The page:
In the embodiment depicted in FIG. 17, both infusion segments 152a, 152b include a processor 30a, 30b that controls fluid infusion. However, resistance can be determined where only one of the infusion segments includes a processor that controls fluid infusion according to a pseudorandom code. For example, if infusion segment 152a was a conventional infusion device that did not operate according to a pseudorandom code, infusion segment 152b could still determine a resistance so long as processor 30b used pseudorandom coding and decoding.
The pressure sensor used by a particular processor (such as 30b) does not necessarily have to be positioned in the immediately adjacent fluid conduit (such as conduit 12b). Because pressure responses are often similar throughout the fluid infusion system, the pressure sensor might be positioned almost anywhere in the infusion system that is downstream of the pump mechanisms 16a, 16b. For example, the pressure sensor might be positioned in common conduit 12c, as shown by sensor 34c. Thus, processor 30b could receive the pressure signals provided by sensor 34c, sum and decode those signals, and accurately determine resistance and other parameters of the system.
While FIG. 17 shows two fluid infusion segments 152a, 152b, pseudorandom coding (such as PRBS coding) could be used in infusion systems having three or more fluid infusion segments. Although each additional infusion segment adds additional "noise" or crosstalk to the system, the pseudorandom coding/decoding process can eliminate much of the crosstalk.
The above-cited system and method for medium flow rates, whereby pseudorandom coding and decoding is used with the monitored pressure response, is effective for determining fluid resistances and other parameters over a wide range of flow rates. However, for very low flow rates, the pressure produced is quite small. Consequently, small errors in the Po estimation can produce large errors in the computed resistance. At extremely low rates, such as those below 0.5 ml/hr, mechanical-coupling induced errors and thermal drift of the pressure transducer can produce very significant errors in a PRBS encoded output, leading to large errors in the computed resistance. Accordingly, an alternate means for resistance computation may be preferable.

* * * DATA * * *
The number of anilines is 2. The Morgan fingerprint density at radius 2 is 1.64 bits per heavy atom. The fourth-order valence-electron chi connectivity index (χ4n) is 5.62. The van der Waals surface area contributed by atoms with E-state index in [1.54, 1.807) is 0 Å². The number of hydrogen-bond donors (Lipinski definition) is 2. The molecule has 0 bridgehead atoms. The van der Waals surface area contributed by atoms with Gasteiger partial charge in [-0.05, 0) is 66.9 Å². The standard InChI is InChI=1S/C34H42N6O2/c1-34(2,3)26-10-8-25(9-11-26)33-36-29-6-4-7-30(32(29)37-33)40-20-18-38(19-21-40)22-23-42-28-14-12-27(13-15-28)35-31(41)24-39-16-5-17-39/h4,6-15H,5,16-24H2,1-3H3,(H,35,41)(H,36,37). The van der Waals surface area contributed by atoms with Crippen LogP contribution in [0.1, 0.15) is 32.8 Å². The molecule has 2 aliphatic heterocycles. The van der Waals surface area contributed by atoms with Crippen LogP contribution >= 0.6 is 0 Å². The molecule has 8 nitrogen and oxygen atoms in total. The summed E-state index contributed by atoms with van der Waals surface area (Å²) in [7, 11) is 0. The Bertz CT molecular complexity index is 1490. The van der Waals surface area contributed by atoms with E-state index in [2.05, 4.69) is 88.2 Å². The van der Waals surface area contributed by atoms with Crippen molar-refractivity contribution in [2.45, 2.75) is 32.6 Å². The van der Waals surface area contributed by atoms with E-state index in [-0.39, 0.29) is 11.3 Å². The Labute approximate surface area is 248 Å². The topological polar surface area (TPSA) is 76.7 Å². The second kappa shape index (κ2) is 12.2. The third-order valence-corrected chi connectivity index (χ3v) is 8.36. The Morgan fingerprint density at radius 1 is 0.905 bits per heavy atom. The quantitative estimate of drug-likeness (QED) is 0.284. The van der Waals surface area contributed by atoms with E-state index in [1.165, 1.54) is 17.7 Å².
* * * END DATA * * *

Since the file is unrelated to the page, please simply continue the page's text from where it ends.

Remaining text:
FIG. 15 illustrates a system and method in a preferred embodiment of the invention for determining resistance for very low flow rates, wherein resistance determination is performed on a timeslot by timeslot basis. The drive controller does not use PRBS encoding. Instead, timeslot length is maximized, all timeslot lengths are set to equal values, and each timeslot contains a single Superstep. This allows continually updated resistance estimates to be produced with each timeslot.
In the system for infusing fluid to a patient 24 shown in FIG. 15, the user selects a flow rate at a keyboard or other rate input device 28. The selected rate is then used by the motor controller 46 to determine timeslot length, which is preferably maximized. The motor pump 14 causes the pump mechanism 16 to act on the conduit 12 to deliver one Superstep of fluid in each timeslot, preferably as a single bolus toward the beginning of the timeslot. By maximizing timeslot length, sufficient time is permitted for the monitored pressure to decay to the equilibrium pressure.
The sensor 34 monitors the resulting pressure, and provides pressure signals that are A/D converted 36 and used for pressure summation 48 and tail averaging 54. Tail averaging is performed only over a portion of the timeslot, as shown in FIG. 16.
FIG. 16 illustrates a sample pressure waveform 140 created using the system and method shown in FIG. 15. The resulting pressure waveform 140 is shown for three subsequent timeslots TSn-1, TSn, and TSn+1. Each timeslot shows an initially increasing pressure wave 142 that decays down to an equilibrium pressure. The last portion of the decaying pressure waveform in the timeslot is known as the tail 144, so that an average taken over this last portion is also known as the Timeslot Tail Average (TTA). The equilibrium pressure Po is determined as an average of pressures in order to prevent transient pressure anomalies, such as those caused by patient movement, from skewing the determined equilibrium pressure. In the embodiment shown in FIG. 16, the TTA for each timeslot is determined as the average of the monitored pressures over the last 25% of the timeslot.